East of the famed Annapurna range and west of the Langtang range is the Manaslu region – an unspoiled mountain paradise for trekkers seeking to get lost in Nepal’s backcountry. The delight of the Manaslu region lies in the fact that it is one of the least-trafficked areas in Nepal. Few tourists know about the area and fewer take the opportunity to enjoy its beauty. It is one of Nepal’s best-kept secrets. In fact, the Manaslu Circuit Trek is regarded by many as our country’s best all-around trek. More and more people visit each year, so come visit before it becomes as well-known as Annapurna or Everest.
Manaslu (8,156 meters/26,758 feet) is the eighth tallest mountain in the world. It is also the point from which all treks in the region revolve around. The trails are rough and rugged, not for the faint of heart. But for those who brave this isolated terrain, you will reap the benefits. Walk along the majestic, turquoise Budi Gandaki river and up to the dramatic Larkya La Pass (5135 meters), one of the most incredible passes in all the Himalaya. Here, dozens of soaring peaks surround you. Locals of the area, especially along the upper Budi Gandaki river, are Tibetan descendants. Residents of “Nupri” (western mountains), have customs, clothes, and a dialect that is Tibetan. The Manaslu region exemplifies that ethnic and geographic diversity of our beautiful country.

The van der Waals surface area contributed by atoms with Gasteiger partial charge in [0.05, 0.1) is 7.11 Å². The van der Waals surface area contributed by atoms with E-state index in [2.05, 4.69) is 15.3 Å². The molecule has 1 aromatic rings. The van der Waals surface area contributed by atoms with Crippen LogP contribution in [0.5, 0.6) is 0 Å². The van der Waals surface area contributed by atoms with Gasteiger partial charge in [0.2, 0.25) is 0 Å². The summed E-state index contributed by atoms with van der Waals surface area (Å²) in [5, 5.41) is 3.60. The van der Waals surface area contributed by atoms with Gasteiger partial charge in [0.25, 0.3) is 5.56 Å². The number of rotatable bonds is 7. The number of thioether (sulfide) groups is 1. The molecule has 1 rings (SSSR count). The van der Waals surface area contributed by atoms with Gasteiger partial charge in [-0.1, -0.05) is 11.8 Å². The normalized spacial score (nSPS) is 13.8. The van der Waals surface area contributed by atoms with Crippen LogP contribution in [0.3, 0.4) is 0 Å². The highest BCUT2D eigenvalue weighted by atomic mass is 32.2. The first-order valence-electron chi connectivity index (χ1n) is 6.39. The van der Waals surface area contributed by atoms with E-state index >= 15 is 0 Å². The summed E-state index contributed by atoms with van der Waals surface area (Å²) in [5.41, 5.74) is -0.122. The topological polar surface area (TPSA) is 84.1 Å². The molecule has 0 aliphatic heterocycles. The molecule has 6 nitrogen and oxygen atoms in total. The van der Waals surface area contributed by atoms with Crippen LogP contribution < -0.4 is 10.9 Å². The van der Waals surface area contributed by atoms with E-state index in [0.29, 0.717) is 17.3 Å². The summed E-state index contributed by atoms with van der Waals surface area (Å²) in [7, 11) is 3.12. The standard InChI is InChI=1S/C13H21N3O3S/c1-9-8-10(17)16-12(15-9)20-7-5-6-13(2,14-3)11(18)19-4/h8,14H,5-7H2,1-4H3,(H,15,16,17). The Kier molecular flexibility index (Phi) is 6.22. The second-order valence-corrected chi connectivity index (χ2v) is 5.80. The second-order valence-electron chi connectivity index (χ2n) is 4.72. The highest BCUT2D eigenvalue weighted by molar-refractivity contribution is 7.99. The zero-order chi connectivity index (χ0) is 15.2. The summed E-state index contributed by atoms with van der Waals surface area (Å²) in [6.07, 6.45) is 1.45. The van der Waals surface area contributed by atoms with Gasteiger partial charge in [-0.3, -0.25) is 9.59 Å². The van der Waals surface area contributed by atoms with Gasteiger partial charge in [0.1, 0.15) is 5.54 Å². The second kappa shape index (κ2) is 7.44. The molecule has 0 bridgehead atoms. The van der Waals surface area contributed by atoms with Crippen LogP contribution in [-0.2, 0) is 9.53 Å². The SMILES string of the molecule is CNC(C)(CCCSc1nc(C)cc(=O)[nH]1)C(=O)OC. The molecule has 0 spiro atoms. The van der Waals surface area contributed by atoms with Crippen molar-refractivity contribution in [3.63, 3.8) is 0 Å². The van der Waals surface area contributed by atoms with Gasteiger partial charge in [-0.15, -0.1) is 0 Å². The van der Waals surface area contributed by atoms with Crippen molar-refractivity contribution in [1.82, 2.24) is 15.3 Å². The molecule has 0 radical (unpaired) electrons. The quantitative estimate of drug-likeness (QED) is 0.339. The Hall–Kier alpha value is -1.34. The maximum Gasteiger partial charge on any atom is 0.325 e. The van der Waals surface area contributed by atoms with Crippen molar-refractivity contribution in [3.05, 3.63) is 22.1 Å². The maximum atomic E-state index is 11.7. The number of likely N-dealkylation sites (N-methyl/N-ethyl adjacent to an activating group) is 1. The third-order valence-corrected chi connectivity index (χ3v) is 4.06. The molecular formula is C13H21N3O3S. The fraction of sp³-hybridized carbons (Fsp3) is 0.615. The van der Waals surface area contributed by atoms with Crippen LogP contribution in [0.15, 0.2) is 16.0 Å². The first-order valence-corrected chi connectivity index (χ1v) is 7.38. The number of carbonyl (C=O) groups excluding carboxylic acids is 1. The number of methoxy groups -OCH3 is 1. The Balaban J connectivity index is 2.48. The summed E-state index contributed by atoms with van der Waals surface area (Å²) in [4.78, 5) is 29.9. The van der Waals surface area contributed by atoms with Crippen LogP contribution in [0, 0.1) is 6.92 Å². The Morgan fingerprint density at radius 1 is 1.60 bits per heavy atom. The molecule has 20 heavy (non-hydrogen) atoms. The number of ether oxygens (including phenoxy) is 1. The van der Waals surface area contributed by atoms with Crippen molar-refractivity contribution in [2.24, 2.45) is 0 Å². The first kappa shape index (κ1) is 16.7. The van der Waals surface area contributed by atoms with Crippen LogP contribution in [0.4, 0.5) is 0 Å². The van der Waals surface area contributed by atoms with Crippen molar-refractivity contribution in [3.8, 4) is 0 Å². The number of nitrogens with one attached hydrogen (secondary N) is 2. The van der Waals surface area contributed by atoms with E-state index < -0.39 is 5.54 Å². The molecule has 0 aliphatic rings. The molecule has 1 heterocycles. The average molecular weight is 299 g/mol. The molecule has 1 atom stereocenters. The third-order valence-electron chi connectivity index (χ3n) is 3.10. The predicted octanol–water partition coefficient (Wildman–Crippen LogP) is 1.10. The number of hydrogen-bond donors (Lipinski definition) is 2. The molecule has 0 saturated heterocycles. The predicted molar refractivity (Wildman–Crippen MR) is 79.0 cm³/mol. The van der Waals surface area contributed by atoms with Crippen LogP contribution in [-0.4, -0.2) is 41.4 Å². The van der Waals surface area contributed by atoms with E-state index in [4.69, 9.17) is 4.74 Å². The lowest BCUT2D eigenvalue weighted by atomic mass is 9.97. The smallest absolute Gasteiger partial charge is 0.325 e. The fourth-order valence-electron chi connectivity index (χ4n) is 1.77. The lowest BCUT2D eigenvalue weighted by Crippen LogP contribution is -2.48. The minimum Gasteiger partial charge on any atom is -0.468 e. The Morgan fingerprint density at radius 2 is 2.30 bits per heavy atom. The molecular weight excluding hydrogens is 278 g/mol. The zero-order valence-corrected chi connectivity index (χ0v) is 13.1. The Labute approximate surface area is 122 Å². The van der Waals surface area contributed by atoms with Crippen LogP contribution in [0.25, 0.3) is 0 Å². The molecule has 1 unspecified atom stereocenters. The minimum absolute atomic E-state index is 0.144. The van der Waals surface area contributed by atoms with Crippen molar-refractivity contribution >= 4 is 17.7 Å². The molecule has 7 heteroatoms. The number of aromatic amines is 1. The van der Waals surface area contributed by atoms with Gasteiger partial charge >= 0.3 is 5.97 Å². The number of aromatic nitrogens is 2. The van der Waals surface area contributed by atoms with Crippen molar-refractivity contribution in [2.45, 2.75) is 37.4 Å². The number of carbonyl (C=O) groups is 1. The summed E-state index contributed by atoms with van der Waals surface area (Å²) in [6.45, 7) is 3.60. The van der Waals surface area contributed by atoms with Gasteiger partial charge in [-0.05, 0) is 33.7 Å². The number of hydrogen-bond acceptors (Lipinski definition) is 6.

Trekking around Manaslu Himal was opened to tourists in 1991 and it was not until years later that teahouses were opened. Until then, it had been a camping trek (which many still prefer). After the earthquake of 2015, teahouses and sections of the trail were destroyed by landslides. At the time of writing this, some places may not offer teahouses, thus making it partly or exclusively a camping trek.
You will need several permits to enter the region. A restricted area permit is required to trek in the Manaslu area, meaning that you must go with a registered company. The permit fee from September to November is $70 USD for the first week and $10 USD for each additional day. Throughout the rest of the year, the permit costs $50 USD for the first week and $7 USD for each additional day. Also, the Manaslu Conservation Area Project (MCAP) is part of the Annapurna Conservation Area Project (ACAP), so a 2000-rupee (about $20 USD) entry fee is required to enter. As is the case with most treks, a TIMS permit is required. Finally, if you choose to trek in the Tsum Valley, an additional restricted area permit is required, costing $35 USD per week from September to November and $25 USD per week during the remainder of the year.